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In UN Habitat, together with UN Women, we advocate and reinforce the efforts being led by women collectives and professionals in the urban realm to rise the discussion on the different usages given to public transportation systems according to the gender, to the need of reclaiming female referents in the memory-building cultural heritage of the cities, in the need to equip public spaces with adapted mobiliary for mothers and children, but also to promote systems of childcare which helps women develop professional careers. An important topic is the discussions on how to promote women’s participation in institutional politics for them to have more incidence on policy formulation, since for instance, in Latin America and the Caribbean, less than 15% of mayors are women (https://oig.cepal.org/es/indicadores/mujeres-alcaldesas-electas).

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At the regional level, the Regional Action Plan for the implementation of the NUA promotes a participative and multi-actor implementation process and aims to scale innovative experiences that are already happening on the ground. Among these partners is the NGO Techo, focal point for Youth involvement in urban policy, understanding it as a critical stakeholder ideally placed to identify opportunities for disruptive innovations, to strengthen citizen participation, and to promote social, economic and climate sustainability.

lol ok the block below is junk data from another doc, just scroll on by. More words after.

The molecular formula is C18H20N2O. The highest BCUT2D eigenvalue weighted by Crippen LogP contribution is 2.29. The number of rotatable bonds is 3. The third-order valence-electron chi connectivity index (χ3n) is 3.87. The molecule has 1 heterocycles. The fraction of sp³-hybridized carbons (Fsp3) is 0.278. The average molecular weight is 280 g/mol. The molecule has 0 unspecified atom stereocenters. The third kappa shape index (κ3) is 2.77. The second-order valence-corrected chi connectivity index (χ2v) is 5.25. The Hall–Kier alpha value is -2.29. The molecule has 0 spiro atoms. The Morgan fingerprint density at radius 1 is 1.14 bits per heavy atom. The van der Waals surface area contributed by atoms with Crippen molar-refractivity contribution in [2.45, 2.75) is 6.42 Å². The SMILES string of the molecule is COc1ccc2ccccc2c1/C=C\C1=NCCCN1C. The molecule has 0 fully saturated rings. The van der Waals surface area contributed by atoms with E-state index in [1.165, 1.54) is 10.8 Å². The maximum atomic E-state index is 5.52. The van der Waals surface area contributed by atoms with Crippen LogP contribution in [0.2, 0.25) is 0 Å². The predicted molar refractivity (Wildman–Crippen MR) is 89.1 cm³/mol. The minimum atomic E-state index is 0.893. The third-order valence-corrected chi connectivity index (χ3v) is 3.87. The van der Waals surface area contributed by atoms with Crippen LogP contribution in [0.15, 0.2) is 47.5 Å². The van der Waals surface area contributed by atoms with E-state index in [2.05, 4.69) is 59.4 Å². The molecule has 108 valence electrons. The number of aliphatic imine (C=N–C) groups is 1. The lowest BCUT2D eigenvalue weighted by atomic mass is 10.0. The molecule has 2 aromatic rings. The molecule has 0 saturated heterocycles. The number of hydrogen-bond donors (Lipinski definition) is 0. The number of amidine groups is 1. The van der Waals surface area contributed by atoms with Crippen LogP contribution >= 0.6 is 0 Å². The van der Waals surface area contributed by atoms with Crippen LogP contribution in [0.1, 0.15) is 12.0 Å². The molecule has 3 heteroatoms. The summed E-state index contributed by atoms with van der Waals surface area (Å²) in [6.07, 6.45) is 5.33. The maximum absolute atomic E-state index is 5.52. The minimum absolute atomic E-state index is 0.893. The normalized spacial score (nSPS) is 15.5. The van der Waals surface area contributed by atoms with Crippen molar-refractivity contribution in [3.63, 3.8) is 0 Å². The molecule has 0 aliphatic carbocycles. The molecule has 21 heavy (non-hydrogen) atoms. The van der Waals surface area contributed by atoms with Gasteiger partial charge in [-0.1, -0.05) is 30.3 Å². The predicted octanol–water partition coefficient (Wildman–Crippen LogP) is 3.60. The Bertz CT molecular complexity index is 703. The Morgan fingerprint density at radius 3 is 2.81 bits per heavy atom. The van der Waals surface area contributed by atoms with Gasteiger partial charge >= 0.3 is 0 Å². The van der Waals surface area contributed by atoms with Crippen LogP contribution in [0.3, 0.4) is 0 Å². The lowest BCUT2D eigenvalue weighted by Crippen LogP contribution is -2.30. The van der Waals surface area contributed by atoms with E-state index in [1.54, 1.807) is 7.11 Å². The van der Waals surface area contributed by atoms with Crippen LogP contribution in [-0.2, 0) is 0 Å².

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UN Habitat is partners with the NGO World Enabled, on a joint advocacy on issues of urban planning and urban governance for the transversalization of the care for accessibility and inclusiveness, not only in physical design, but also in public services as fostered by Smart Cities. This link is fostered by the partnership with Alianza Smart Latam, who is leading a reflection on how to understand Smart Cities beyond the high-tech component, but rather as an opportunity for innovation in social technologies and user-based planning.

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Donors and partners

Latin-American and Caribbean countries are mostly Middle-Income Countries, which poses challenges but also opportunities for international cooperation. UN Habitat works through Technical Cooperation projects on demand, and our counterparts are usually at the same time donors and beneficiaries. At the regional level, we are closely articulated with our institutional partners ECLAC (Economic Commission for Latin America and the Caribbean) and MINURVI (Assembly of Ministers and High Authorities on Housing and Urban Development of Latin America and the Caribbean), with whom we have developed the first Regional Action Plan for the implementation of the New Urban Agenda (along with its sub-regional equivalent for the Caribbean), lead an annual Cities Conference with local authorities of the region and are developing the Urban and Cities Platform to support the implementation of the New Urban Agenda in Latin America and the Caribbean.

Contact

Elkin Velásquez
Regional Director for Latin America and the Caribbean
WUF 10